All in all, if beer selection is what you're looking for - check out Café Botteltje.

De Bistronoom

A great place to go for lunch or dinner is De Bistronoom in the south of Ostend, on Vindictivelaan 22, overlooking the Mercator Yacht Marina. This place opened up three years ago but has already caught the attention of the RateBeer community, earning the restaurant a spot in the short list of the world's Best Beer Restaurants 2012.

De Bistronoom beer restaurant in Ostend.

De Bistronoom is owned by Christophe Pelfrène, the former chef of Ostende Queen, who has got what must surely be the biggest selection of 75 cl Belgian beer bottles - in his own words about 250 types! But he stresses that De Bistronoom is a beer restaurant, not a beer bar, so any RateBeerian who comes asking for a beer will politely be asked to visit one of the nearby pubs instead.

La Corne du Bois des Pendus La Triple 10º
- the only draft beer at De Bistronoom.
As chef for the De Bistronoom, Pelfrène enlisted the help of his girlfriend, Stefanie De Vos, who makes really subtle, regional dishes, nothing too spicy, that goes really well with Belgian beer.

Despite having two small children together, the youngest just a few months old, the two keep the restaurant open and running on all days, except Tuesdays and Wednesdays. They serve lunch from Noon to 2 pm and dinner from 7 pm until 9 pm. There is no a la carte menu because Pelfrène relies on what he can find fresh that day - typically fish fresh off a fishing vessel, before he and De Vos compose the lunch and dinner menu.

What I really liked about De Bistronoom, except for the delicious food and beer pairing - of course, was the relaxed atmosphere and how Pelfrène would come out with each dish, tell us about it and then inform us about the choice of beer. At the end of the night I felt like I was visiting the home of a friend, being served their homecooked food and beer from the cellar and chatting with the owner as if we'd known each others for years.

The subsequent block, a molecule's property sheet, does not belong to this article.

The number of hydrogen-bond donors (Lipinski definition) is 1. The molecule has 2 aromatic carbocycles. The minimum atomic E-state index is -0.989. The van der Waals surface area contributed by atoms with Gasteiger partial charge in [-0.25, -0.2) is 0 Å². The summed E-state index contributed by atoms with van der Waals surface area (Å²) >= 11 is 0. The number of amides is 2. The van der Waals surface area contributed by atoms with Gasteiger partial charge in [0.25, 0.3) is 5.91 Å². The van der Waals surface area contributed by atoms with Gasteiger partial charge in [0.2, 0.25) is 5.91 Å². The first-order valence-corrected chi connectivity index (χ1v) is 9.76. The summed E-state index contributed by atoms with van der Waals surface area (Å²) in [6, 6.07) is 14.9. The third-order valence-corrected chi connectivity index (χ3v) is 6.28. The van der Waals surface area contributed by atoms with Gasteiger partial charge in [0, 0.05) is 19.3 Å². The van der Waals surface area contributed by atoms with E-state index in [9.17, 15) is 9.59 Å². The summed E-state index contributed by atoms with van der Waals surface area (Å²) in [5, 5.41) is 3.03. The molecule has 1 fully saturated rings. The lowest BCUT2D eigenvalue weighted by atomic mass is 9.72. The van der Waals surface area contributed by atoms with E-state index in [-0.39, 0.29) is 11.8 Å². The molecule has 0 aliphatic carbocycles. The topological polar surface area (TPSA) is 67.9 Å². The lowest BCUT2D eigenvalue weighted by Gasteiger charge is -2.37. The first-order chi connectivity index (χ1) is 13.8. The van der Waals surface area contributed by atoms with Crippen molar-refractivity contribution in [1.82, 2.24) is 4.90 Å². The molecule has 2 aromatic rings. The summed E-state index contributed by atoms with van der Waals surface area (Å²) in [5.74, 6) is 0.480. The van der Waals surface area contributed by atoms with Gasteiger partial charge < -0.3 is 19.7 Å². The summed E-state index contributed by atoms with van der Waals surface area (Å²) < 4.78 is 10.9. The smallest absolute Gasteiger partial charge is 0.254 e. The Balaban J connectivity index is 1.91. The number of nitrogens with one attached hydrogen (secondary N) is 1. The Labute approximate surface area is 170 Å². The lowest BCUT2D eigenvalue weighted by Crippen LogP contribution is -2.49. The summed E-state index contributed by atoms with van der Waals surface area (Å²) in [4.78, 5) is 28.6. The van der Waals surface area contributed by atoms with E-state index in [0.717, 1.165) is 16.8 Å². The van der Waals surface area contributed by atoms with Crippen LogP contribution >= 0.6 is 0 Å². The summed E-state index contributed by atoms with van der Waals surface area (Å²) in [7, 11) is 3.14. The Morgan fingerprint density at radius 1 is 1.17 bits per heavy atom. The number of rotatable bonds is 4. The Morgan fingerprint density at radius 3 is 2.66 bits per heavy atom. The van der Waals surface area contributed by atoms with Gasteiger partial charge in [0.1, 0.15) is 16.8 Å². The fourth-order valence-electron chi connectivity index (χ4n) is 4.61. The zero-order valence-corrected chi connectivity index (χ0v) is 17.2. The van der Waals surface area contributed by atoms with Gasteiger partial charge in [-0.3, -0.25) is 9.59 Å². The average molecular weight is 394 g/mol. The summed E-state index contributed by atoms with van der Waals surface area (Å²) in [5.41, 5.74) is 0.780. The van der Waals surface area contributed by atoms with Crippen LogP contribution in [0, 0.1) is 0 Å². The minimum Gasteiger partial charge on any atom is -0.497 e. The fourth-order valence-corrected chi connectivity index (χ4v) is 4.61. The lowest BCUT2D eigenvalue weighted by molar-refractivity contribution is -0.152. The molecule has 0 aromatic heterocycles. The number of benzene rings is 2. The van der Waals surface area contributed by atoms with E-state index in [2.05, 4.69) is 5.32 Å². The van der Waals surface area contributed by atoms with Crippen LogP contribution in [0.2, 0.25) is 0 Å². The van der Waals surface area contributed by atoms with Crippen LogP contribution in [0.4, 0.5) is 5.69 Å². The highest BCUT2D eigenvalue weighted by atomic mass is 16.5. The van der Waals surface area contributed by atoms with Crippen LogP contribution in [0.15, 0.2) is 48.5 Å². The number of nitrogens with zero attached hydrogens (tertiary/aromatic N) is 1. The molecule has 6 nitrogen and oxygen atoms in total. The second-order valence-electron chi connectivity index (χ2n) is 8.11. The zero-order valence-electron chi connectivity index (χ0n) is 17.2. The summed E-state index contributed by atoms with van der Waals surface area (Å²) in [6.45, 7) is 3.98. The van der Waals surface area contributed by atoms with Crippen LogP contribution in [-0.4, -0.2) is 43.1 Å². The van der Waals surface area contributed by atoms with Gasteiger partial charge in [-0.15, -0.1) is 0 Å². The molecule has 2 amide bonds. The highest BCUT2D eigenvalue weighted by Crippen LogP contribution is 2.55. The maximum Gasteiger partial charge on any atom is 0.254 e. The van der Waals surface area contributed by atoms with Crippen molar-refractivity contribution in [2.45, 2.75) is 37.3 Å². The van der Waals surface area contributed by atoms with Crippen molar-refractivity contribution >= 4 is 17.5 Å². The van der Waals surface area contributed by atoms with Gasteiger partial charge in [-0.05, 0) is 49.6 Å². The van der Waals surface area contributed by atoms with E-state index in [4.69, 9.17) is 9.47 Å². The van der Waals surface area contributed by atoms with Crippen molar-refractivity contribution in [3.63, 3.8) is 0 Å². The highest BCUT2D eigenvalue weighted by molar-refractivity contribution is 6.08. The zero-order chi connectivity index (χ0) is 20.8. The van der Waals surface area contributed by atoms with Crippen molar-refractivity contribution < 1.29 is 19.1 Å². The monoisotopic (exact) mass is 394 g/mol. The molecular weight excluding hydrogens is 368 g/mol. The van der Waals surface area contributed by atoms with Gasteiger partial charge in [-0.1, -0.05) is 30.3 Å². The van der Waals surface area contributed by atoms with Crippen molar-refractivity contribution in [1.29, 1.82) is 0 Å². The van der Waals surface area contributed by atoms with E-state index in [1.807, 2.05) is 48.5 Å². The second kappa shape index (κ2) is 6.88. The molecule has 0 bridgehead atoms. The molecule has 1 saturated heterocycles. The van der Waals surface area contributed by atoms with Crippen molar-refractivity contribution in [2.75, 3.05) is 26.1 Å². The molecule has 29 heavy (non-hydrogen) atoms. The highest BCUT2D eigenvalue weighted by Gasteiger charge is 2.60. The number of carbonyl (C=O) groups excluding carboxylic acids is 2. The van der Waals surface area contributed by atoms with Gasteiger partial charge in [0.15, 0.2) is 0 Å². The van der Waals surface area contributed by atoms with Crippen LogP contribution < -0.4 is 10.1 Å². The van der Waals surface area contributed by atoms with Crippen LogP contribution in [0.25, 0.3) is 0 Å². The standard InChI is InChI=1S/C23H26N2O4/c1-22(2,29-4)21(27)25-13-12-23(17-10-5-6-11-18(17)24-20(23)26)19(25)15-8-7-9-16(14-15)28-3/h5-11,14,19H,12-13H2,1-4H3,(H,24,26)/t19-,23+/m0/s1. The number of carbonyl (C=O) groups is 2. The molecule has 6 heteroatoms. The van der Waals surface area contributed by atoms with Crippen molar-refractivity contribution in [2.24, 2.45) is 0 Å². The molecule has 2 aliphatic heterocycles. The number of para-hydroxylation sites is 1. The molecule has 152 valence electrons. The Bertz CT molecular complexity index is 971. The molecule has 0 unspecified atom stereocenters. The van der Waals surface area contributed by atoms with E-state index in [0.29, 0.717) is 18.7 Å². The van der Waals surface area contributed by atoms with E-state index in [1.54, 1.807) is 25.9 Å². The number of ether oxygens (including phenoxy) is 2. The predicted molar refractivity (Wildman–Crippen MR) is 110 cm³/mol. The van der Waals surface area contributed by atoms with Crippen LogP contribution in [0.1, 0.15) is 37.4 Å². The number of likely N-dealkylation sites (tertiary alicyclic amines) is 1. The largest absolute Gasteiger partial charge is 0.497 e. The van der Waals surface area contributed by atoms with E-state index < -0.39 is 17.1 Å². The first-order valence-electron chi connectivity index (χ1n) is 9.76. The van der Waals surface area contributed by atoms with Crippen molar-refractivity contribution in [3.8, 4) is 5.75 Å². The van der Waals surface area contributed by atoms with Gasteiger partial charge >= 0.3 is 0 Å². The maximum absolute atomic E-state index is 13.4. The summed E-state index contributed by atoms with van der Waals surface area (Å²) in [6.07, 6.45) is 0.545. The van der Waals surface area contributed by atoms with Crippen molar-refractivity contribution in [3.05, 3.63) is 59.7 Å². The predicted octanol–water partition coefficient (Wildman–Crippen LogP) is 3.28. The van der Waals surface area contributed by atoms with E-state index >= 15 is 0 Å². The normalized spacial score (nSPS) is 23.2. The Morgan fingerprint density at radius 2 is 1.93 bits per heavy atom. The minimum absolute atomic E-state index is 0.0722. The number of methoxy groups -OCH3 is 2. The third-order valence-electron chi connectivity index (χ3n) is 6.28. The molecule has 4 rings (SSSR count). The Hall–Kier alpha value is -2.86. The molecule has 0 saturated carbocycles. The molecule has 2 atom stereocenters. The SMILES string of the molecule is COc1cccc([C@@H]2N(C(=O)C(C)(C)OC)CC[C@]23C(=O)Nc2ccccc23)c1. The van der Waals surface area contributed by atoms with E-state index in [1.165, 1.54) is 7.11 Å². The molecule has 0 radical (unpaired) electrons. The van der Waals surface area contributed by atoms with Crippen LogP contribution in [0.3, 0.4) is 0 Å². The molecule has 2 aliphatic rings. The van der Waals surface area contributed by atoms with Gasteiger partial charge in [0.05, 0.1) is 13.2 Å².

I just can't recommend De Bistronoom highly enough, this really is one of the best beer restaurants in the world. It's no wonder Chris Lively of Ebeneezer's Pub has asked them over to Maine to cook for him!

't Eilandje

The final place I'd like to mention (I missed 't Kroegske because they closed earlier than I thought) is a beer bar on the east side of Ostend, near the harbor and Visserskaai, in Bonenstraat 5: 't Eilandje.

't Eilandje, which means "the island", opened up in June 2011, so it’s a fairly new pub. But its atmosphere radiates old days, I'd say the 1940s or 50s, from the low, old-style jazz music they play to the decoration in the pub. It’s really a cozy and quiet place to sit down, and the guests are a bit more adult than at other pubs in the area.

Just like at De Bistronoom, a married couple is running 't Eilandje. Both seem very proud of their new place and took time to talk with us and tell us about the place and the beers they've got. They told us they had kept asking Rodenbach to send them kegs of Rodenbach Grand Cru and that Rodenbach finally gave in and now sends them kegs of this delicious beer on a regular basis.

The beer selection is limited, but pretty good. In addition to the Rodenbach Grand Cru they usually have the Goliath Tripel on tap and close to 30 different bottled beers, including St Bernardus Abt 12 and six of the seven trappist breweries (Westvleteren is the only one missing). In the summer season they've got an outdoor area, on the square, where you can sit and smell the salty sea air from the nearby harbor and watch the Ostenders walk by.

't Eilandje is a small but great and friendly beer pub.

Bouillon Airborne Biere Brune at Café Botteltje
- served in the proper earthenware mug.

Photos from the visit to Ostend at Flickr: Botteltje, De Bistronoom, 't Eilandje and Ostend.